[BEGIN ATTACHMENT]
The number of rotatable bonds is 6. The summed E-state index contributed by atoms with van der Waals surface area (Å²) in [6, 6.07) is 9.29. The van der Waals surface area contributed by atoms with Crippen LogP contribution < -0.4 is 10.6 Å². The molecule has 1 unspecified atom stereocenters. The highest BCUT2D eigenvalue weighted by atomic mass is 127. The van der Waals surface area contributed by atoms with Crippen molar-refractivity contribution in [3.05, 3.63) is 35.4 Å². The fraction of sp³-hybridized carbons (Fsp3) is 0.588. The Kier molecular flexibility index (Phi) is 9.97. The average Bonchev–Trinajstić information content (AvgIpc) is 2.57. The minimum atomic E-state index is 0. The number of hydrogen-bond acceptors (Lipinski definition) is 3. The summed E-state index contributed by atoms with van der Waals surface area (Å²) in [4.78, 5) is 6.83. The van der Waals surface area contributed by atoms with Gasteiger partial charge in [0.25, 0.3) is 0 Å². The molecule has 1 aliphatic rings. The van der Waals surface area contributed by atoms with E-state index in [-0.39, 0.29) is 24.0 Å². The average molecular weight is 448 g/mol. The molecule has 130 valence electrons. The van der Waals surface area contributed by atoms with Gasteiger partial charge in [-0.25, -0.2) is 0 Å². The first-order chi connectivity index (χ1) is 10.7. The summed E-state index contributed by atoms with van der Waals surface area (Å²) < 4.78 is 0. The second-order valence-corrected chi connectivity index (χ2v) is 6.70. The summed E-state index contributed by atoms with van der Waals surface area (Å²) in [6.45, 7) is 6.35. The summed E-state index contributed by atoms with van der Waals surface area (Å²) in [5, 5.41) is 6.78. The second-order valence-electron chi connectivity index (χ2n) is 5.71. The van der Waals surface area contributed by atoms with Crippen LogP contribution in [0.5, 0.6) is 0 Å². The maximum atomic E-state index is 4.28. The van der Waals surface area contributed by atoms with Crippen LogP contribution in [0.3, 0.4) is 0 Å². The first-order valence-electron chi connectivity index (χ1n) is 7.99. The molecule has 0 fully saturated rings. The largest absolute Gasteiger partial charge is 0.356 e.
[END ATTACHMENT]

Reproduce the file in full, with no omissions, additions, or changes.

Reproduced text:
The number of rotatable bonds is 6. The summed E-state index contributed by atoms with van der Waals surface area (Å²) in [6, 6.07) is 9.29. The van der Waals surface area contributed by atoms with Crippen LogP contribution < -0.4 is 10.6 Å². The molecule has 1 unspecified atom stereocenters. The highest BCUT2D eigenvalue weighted by atomic mass is 127. The van der Waals surface area contributed by atoms with Crippen molar-refractivity contribution in [3.05, 3.63) is 35.4 Å². The fraction of sp³-hybridized carbons (Fsp3) is 0.588. The Kier molecular flexibility index (Phi) is 9.97. The average Bonchev–Trinajstić information content (AvgIpc) is 2.57. The minimum atomic E-state index is 0. The number of hydrogen-bond acceptors (Lipinski definition) is 3. The summed E-state index contributed by atoms with van der Waals surface area (Å²) in [4.78, 5) is 6.83. The van der Waals surface area contributed by atoms with Gasteiger partial charge in [0.25, 0.3) is 0 Å². The molecule has 1 aliphatic rings. The van der Waals surface area contributed by atoms with E-state index in [-0.39, 0.29) is 24.0 Å². The average molecular weight is 448 g/mol. The molecule has 130 valence electrons. The van der Waals surface area contributed by atoms with Gasteiger partial charge in [-0.25, -0.2) is 0 Å². The first-order chi connectivity index (χ1) is 10.7. The summed E-state index contributed by atoms with van der Waals surface area (Å²) < 4.78 is 0. The second-order valence-corrected chi connectivity index (χ2v) is 6.70. The summed E-state index contributed by atoms with van der Waals surface area (Å²) in [6.45, 7) is 6.35. The summed E-state index contributed by atoms with van der Waals surface area (Å²) in [5, 5.41) is 6.78. The second-order valence-electron chi connectivity index (χ2n) is 5.71. The van der Waals surface area contributed by atoms with Crippen LogP contribution in [0.5, 0.6) is 0 Å². The maximum atomic E-state index is 4.28. The van der Waals surface area contributed by atoms with Crippen LogP contribution in [0.3, 0.4) is 0 Å². The first-order valence-electron chi connectivity index (χ1n) is 7.99. The molecule has 0 fully saturated rings. The largest absolute Gasteiger partial charge is 0.356 e.